Part of the adventure for us in Costa Rica has been trying to make a living online and for that we need a great website. When we first started out in 2011, we thought we’d just be promoting our book as a sort of side project. We quickly picked a web host that was a good deal, was eco-friendly, and made it easy to design a website. Little did we know that almost four years later we would be living in Costa Rica, running a business through our site, and quickly growing out of our simple website builder, Weebly. Something needed to change. Luckily, our host, FatCow, recently began to offer WordPress too, one of the most highly regarded platforms. If you’re looking for Costa Rica travel info, go back to the home page now because this post is all about how we made the switch from Weebly to WordPress.
Why We Switched
When we first started, the Weebly Drag and Drop Builder was easy and fast. It uses building-block type modules that stack on top of one another to design your site. Pull in some columns here, add a picture there, insert a little text, click, click, and voila, you are well on your way to a nice looking website. But making a pretty website and one that does everything you want are two different things. As we got farther along and wanted more customization, we kept finding limitations with Weebly. For example, it was difficult to find plugins that would work properly for comment platforms like Discus, display widgets for blog posts, social media sharing features, etc. With Weebly Premium, we were able to access the site’s code and make changes, but without great knowledge of html, we found it hard to create the look and functionality we wanted. Everything was pointing to WordPress.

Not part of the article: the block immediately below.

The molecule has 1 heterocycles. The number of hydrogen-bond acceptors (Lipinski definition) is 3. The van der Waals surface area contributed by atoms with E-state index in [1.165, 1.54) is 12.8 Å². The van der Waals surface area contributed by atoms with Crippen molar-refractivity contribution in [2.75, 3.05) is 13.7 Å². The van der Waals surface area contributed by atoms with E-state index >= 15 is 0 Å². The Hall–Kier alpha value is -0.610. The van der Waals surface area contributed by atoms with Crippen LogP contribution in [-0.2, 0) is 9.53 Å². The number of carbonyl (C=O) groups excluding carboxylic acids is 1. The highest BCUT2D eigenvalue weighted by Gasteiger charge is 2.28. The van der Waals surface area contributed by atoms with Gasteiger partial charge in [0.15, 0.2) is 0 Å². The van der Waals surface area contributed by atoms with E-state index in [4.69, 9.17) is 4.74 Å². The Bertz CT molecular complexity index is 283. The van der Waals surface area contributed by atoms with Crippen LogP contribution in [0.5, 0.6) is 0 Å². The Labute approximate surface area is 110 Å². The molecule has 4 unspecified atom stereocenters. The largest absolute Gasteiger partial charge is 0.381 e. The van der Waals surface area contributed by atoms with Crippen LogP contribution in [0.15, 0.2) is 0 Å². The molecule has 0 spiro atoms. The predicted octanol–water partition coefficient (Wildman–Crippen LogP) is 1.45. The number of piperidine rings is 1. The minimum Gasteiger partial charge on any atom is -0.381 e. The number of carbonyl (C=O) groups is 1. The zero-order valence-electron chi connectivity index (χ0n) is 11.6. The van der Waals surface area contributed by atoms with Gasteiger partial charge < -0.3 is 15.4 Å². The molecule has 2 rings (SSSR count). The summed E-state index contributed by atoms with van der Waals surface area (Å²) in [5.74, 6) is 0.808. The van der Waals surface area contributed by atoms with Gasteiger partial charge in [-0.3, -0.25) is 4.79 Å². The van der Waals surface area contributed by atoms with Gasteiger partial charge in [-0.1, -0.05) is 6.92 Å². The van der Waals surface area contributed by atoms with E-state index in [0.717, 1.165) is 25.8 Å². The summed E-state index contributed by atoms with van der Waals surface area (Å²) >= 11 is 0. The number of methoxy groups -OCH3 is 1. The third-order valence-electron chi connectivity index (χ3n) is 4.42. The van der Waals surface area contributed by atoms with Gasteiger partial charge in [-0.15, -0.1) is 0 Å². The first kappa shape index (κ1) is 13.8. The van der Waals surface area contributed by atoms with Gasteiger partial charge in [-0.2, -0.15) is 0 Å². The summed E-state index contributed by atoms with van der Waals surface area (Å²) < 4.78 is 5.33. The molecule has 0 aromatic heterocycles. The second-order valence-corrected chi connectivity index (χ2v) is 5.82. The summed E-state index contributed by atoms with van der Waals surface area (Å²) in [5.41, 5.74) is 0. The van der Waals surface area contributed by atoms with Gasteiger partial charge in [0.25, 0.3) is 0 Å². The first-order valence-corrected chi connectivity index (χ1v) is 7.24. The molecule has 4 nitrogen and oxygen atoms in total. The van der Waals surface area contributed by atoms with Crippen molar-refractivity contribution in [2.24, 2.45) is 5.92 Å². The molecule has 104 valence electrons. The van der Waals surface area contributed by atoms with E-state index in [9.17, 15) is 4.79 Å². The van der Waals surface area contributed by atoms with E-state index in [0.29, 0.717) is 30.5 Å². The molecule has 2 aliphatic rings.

In WordPress, you can still use a sort of building-block structure, which is good for the beginner, but there is much more under the hood. Plugins are the major draw as there are thousands of developers creating them to do just about anything. They are simple to use and make it easy to do advanced customization without knowing much or any code. Another big factor was that there are whole communities, including help forums, focused on WordPress that provide a robust knowledge base, something that Weebly was lacking.
How to Switch
If you are just starting a website, you can choose to use WordPress right from the start (and you should) so disregard the rest of this post. But for those who originally set up their site through Weebly, here’s how to switch. These instructions are for FatCow-hosted accounts but also might be helpful to others with different hosts. Disclaimer: We are not experts on this subject so if you feel uncomfortable, it’s best to hire a professional. When we were researching we didn’t trust just one article, we read lots of them to gain a consensus and suggest you do the same.